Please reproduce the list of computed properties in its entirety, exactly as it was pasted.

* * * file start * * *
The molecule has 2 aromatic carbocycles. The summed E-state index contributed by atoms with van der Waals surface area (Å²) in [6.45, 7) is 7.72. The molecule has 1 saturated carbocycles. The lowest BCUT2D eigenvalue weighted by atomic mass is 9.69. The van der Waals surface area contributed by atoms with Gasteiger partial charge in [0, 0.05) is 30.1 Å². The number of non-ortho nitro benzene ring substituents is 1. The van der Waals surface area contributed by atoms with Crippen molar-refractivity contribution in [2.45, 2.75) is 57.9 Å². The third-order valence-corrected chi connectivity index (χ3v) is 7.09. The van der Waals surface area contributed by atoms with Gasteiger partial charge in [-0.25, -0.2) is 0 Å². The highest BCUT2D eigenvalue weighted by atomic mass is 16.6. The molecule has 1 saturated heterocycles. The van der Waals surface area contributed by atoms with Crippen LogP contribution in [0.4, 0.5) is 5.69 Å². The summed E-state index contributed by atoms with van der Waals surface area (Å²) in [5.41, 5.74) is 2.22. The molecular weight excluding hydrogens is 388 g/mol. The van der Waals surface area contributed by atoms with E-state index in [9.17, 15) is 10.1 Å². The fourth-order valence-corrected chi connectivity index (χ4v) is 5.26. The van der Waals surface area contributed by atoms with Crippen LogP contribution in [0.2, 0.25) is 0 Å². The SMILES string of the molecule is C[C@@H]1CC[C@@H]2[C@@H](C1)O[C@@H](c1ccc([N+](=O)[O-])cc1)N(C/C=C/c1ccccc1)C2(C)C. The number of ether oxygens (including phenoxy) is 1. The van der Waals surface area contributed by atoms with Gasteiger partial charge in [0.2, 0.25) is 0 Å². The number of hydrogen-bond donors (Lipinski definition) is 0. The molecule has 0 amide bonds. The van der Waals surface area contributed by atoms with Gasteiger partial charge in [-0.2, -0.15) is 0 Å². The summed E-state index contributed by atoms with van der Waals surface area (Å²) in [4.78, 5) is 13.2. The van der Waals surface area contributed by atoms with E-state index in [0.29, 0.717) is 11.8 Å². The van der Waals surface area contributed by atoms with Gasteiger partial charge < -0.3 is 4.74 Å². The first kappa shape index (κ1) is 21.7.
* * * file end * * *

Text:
The molecule has 2 aromatic carbocycles. The summed E-state index contributed by atoms with van der Waals surface area (Å²) in [6.45, 7) is 7.72. The molecule has 1 saturated carbocycles. The lowest BCUT2D eigenvalue weighted by atomic mass is 9.69. The van der Waals surface area contributed by atoms with Gasteiger partial charge in [0, 0.05) is 30.1 Å². The number of non-ortho nitro benzene ring substituents is 1. The van der Waals surface area contributed by atoms with Crippen molar-refractivity contribution in [2.45, 2.75) is 57.9 Å². The third-order valence-corrected chi connectivity index (χ3v) is 7.09. The van der Waals surface area contributed by atoms with Gasteiger partial charge in [-0.25, -0.2) is 0 Å². The highest BCUT2D eigenvalue weighted by atomic mass is 16.6. The molecule has 1 saturated heterocycles. The van der Waals surface area contributed by atoms with Crippen LogP contribution in [0.4, 0.5) is 5.69 Å². The summed E-state index contributed by atoms with van der Waals surface area (Å²) in [5.41, 5.74) is 2.22. The molecular weight excluding hydrogens is 388 g/mol. The van der Waals surface area contributed by atoms with E-state index in [9.17, 15) is 10.1 Å². The fourth-order valence-corrected chi connectivity index (χ4v) is 5.26. The van der Waals surface area contributed by atoms with Crippen LogP contribution in [0.2, 0.25) is 0 Å². The SMILES string of the molecule is C[C@@H]1CC[C@@H]2[C@@H](C1)O[C@@H](c1ccc([N+](=O)[O-])cc1)N(C/C=C/c1ccccc1)C2(C)C. The number of ether oxygens (including phenoxy) is 1. The van der Waals surface area contributed by atoms with Gasteiger partial charge in [0.2, 0.25) is 0 Å². The number of hydrogen-bond donors (Lipinski definition) is 0. The molecule has 0 amide bonds. The van der Waals surface area contributed by atoms with Gasteiger partial charge in [-0.2, -0.15) is 0 Å². The summed E-state index contributed by atoms with van der Waals surface area (Å²) in [4.78, 5) is 13.2. The van der Waals surface area contributed by atoms with E-state index in [0.29, 0.717) is 11.8 Å². The van der Waals surface area contributed by atoms with Gasteiger partial charge < -0.3 is 4.74 Å². The first kappa shape index (κ1) is 21.7.